Example 16-3 Verifying Switch Port Mode and Voice VLAN

When the IP Phone trunk is active, it is not shown in the trunking mode from any Cisco IOS Software show command. However, you can verify the VLANs being carried over the trunk link by looking at the Spanning Tree Protocol (STP) activity. STP runs with two instances—one for the voice VLAN and one for the data VLAN, which can be seen with the show spanning-tree interface command.

For example, suppose a switch port is configured with access VLAN 10, voice VLAN 110, and native VLAN 99. Example 16-4 shows the switch port configuration and STP information when the switch port is in access mode.

Example 16-4 IP Phone Trunk Configuration and STP Information

Voice QoS

On a quiet, underutilized network, a switch generally can forward packets as soon as they are received. However, if a network is congested, packets can’t always be delivered in a timely manner. Traditionally, network congestion has been handled by increasing link bandwidths and switching hardware performance. This does little to address how one type of traffic can be preferred or delivered ahead of another.
Quality of service (QoS) is the overall method used in a network to protect and prioritize timecritical or important traffic. The most important aspect of transporting voice traffic across a switched campus network is maintaining the proper QoS level. Voice packets must be delivered in the most timely fashion possible, with little jitter, little loss, and little delay.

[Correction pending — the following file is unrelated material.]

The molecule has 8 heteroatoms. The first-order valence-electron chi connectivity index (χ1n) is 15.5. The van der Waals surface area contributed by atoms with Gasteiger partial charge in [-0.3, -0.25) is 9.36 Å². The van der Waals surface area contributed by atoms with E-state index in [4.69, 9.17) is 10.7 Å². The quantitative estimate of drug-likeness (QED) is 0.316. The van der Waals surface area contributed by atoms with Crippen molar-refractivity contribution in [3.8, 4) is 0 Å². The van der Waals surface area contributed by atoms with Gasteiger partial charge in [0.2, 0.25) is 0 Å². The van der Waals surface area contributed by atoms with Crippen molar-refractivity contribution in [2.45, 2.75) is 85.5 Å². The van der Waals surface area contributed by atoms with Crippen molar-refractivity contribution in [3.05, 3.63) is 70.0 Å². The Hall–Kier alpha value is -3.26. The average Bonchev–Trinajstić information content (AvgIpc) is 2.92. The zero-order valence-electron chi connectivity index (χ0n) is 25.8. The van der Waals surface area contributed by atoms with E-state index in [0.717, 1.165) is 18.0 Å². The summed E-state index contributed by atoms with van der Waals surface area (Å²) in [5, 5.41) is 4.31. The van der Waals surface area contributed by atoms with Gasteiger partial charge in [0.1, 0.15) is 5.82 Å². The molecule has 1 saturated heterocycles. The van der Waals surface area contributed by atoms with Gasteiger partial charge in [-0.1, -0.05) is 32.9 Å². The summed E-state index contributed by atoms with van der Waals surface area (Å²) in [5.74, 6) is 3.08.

Remember, a user expects to receive a dial tone, a call to go through, and a good-quality audio connection with the far end when an IP Phone is used. Above that, any call that is made could be an emergency 911 call. It is then very important that QoS be implemented properly.

QoS Overview

The majority of this book has discussed how Layer 2 and Layer 3 Catalyst switches forward packets from one switch port to another. On the surface, it might seem that there is only one way to forward packets—just look up the next packet’s destination in a Content Addressable Memory (CAM) or Cisco Express Forwarding (CEF) table and send it on its way. But that addresses only ifthe packet can be forwarded, not how it can be forwarded.

Different types of applications have different requirements for how their data should be sent end to end. For example, it might be acceptable to wait a short time for a web page to be displayed after a user requests it. That same user probably cannot tolerate the same delays in receiving packets that belong to a streaming video presentation or an audio telephone call. Any loss or delay in packet delivery could ruin the purpose of the application.